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Chambers 2020 J Appl Physiol (1985)

From Bioblast
Publications in the MiPMap
Chambers TL, Burnett TR, Raue U, Lee GA, Finch WH, Graham BM, Trappe TA, Trappe S (2020) Skeletal muscle size, function, and adiposity with lifelong aerobic exercise. J Appl Physiol (1985) 128:368–78.

» PMID: 31829806 Open Access

Chambers TL, Burnett TR, Raue U, Lee GA, Finch WH, Graham BM, Trappe TA, Trappe S (2020) J Appl Physiol (1985)

Abstract: We examined the influence of lifelong aerobic exercise on skeletal muscle size, function, and adiposity. Young exercisers [YE; n = 20, 10 women (W), 25 ± 1 yr], lifelong exercisers (LLE; n = 28, 7 W, 74 ± 2 yr), and old healthy nonexercisers (OH; n = 20, 10 W, 75 ± 1 yr) were studied. On average, LLE exercised 5 days/wk for 7 h/wk over the past 52 ± 1 yr. The LLE men were subdivided by exercise intensity [Performance (LLE-P), n = 14; Fitness (LLE-F), n = 7]. Upper and lower leg muscle size and adiposity [intermuscular adipose tissue (IMAT)] were determined via MRI, and quadriceps isotonic and isometric function was assessed. For the quadriceps, aging decreased muscle size, isotonic and isometric strength, contraction velocity (men only), and power (P < 0.05). In women, LLE did not influence muscle size or function. In men, LLE attenuated the decline in muscle size and isometric strength by ~50% (P < 0.05). LLE did not influence other aspects of muscle function, nor did training intensity influence muscle size or function. For the triceps surae, aging decreased muscle size only in the women, whereas LLE (both sexes) and training intensity (LLE men) did not influence muscle size. In both sexes, aging increased thigh and calf IMAT by ~130% (P < 0.05), whereas LLE attenuated the thigh increase by ~50% (P < 0.05). In the LLE men, higher training intensity decreased thigh and calf IMAT by ~30% (P < 0.05). In summary, aging and lifelong aerobic exercise influenced muscle size, function, and adipose tissue infiltration in a sex- and muscle-specific fashion. Higher training intensity throughout the life span provided greater protection against adipose tissue infiltration into muscle.

NEW & NOTEWORTHY This is the first study to examine skeletal muscle size, function, and adiposity in women and men in their eighth decade of life that have engaged in lifelong aerobic exercise. The findings reveal sex and upper and lower leg muscle group-specific benefits related to skeletal muscle size, function, and adiposity and that exercise intensity influences intermuscular adiposity. This emerging cohort will further our understanding of the health implications of maintaining exercise throughout the life span.

Publications: BME and body fat

» Body fat excess
Bosy-Westphal 2009 Br J NutrBosy-Westphal A, Plachta-Danielzik S, Dörhöfer RP, Müller MJ (2009) Short stature and obesity: positive association in adults but inverse association in children and adolescents. Br J Nutr 102:453-61.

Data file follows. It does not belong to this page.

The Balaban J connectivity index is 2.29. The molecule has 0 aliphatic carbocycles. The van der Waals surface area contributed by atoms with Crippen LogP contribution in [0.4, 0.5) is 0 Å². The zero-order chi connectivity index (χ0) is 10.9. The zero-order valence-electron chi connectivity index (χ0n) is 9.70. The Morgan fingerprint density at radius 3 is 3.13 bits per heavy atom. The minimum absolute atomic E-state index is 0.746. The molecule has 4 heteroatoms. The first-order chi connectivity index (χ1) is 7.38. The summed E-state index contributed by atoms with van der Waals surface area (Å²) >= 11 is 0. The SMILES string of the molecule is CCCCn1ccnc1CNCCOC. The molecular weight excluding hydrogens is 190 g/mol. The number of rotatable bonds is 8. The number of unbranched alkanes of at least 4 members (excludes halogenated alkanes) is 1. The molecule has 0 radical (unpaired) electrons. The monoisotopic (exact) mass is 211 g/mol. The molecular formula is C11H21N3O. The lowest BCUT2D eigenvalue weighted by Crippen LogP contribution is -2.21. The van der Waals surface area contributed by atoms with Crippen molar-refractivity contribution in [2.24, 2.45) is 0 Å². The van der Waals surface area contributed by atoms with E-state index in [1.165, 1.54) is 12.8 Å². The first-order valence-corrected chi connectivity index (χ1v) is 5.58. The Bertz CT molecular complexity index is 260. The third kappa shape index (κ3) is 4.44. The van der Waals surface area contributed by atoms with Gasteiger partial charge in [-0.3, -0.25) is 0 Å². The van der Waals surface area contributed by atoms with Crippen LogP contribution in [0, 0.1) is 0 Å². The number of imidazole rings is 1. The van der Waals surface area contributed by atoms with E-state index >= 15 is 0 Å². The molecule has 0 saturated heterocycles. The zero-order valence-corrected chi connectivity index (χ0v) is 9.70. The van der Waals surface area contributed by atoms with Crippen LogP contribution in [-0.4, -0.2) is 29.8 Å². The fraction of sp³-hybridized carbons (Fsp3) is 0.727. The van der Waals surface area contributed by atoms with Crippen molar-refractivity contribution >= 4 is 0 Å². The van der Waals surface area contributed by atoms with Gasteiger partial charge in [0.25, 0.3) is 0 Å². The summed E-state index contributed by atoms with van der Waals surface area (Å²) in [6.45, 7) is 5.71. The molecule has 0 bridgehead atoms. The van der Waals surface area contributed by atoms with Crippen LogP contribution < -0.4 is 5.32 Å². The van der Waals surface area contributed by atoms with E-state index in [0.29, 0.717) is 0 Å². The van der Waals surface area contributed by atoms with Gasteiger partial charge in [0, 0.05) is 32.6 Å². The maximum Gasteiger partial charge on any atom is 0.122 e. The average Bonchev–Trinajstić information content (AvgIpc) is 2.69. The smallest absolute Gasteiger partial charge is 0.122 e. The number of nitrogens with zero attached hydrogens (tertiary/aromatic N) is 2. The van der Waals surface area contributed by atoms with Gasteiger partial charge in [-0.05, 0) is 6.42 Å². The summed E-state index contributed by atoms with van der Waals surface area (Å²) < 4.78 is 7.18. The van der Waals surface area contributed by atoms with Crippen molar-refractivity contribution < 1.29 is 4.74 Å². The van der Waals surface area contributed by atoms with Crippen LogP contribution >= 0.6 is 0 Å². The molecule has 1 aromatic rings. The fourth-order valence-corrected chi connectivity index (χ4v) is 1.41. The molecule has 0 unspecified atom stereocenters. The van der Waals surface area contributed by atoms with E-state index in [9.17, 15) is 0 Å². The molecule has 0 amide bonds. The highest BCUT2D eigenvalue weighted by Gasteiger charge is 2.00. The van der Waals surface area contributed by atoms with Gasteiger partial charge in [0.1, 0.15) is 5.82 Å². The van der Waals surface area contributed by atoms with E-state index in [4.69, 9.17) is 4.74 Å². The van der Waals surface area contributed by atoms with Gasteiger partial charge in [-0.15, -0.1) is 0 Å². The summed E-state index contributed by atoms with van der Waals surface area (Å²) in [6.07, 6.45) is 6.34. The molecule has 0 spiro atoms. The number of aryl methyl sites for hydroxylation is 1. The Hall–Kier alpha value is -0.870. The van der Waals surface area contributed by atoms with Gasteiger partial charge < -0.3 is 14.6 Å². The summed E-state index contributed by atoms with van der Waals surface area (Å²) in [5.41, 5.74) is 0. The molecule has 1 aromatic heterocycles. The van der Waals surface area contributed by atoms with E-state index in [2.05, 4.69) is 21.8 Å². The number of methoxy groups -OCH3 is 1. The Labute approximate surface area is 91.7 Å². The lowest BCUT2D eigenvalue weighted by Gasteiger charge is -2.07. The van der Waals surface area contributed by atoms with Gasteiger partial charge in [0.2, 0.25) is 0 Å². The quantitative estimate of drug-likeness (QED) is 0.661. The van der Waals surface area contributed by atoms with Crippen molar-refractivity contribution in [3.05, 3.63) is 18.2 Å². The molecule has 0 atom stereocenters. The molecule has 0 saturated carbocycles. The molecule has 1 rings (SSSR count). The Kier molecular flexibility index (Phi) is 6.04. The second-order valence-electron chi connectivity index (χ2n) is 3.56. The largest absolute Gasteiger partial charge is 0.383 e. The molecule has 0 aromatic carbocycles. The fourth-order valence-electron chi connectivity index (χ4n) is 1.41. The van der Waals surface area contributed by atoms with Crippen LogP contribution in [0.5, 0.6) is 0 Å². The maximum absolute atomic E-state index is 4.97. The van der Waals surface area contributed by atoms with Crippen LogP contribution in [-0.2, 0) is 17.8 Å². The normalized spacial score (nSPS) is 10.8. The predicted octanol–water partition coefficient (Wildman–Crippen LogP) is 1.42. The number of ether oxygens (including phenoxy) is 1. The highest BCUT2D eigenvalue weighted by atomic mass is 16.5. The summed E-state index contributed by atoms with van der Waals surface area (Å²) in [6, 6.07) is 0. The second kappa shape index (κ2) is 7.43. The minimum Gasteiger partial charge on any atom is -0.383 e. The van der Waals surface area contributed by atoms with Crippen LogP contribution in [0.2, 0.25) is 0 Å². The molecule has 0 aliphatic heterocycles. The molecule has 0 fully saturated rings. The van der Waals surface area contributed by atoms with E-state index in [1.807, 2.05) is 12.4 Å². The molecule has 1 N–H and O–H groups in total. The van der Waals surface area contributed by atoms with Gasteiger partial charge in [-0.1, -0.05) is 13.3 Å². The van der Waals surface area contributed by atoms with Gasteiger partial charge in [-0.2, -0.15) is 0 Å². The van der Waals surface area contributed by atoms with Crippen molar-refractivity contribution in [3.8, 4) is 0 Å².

Chambers 2020 J Appl Physiol (1985)Chambers TL, Burnett TR, Raue U, Lee GA, Finch WH, Graham BM, Trappe TA, Trappe S (2020) Skeletal muscle size, function, and adiposity with lifelong aerobic exercise. J Appl Physiol (1985) 128:368–78.
Deurenberg 2001 Eur J Clin NutrDeurenberg P, Andreoli A, Borg P, Kukkonen-Harjula K, de Lorenzo A, van Marken Lichtenbelt WD, Testolin G, Vigano R, Vollaard N (2001) The validity of predicted body fat percentage from body mass index and from impedance in samples of five European populations. Eur J Clin Nutr 55:973-9.
Gallagher 2000 Am J Clin NutrGallagher D, Heymsfield SB, Heo M, Jebb SA, Murgatroyd PR, Sakamoto Y (2000) Healthy percentage body fat ranges: an approach for developing guidelines based on body mass index. Am J Clin Nutr 72:694-701.
Meeuwsen 2010 Clin NutrMeeuwsen S, Horgan GW, Elia M (2010) The relationship between BMI and percent body fat, measured by bioelectrical impedance, in a large adult sample is curvilinear and influenced by age and sex. Clin Nutr 29:560-6.
Mialich 2014 Nutr HospMialich MS, Martinez EZ, Jordao JJ (2014) Application of body mass index adjusted for fat mass (BMIfat) obtained by bioelectrical impedance in adults. Nutr Hosp 30:417-24.
Mialich 2018 J Electr BioimpMialich MS, Silva BR, Jordao AA (2018) Cutoff points of BMI for classification of nutritional status using bioelectrical impedance analysis. J Electr Bioimp 9:24-30.
Misra 2019 J Postgrad MedMisra P, Singh AK, Archana S, Lohiya A, Kant S (2019) Relationship between body mass index and percentage of body fat, estimated by bio-electrical impedance among adult females in a rural community of North India: A cross-sectional study. J Postgrad Med 65:134-40.
Romero-Corral 2008 Int J Obes (Lond)Romero-Corral A, Somers VK, Sierra-Johnson J, Thomas RJ, Collazo-Clavell ML, Korinek J, Allison TG, Batsis JA, Sert-Kuniyoshi FH, Lopez-Jimenez F (2008) Accuracy of body mass index in diagnosing obesity in the adult general population. Int J Obes (Lond) 32:959-66.
Wollner 2017 J Public Health ResWollner M, Paulo Roberto BB, Alysson Roncally SC, Jurandir N, Edil LS (2017) Accuracy of the WHO's body mass index cut-off points to measure gender- and age-specific obesity in middle-aged adults living in the city of Rio de Janeiro, Brazil. J Public Health Res 6:904.

Labels: MiParea: Gender, Exercise physiology;nutrition;life style  Pathology: Aging;senescence 

Organism: Human  Tissue;cell: Skeletal muscle, Fat  Preparation: Intact organism 

BMI, Fat, VO2max, mitObesity2020, BME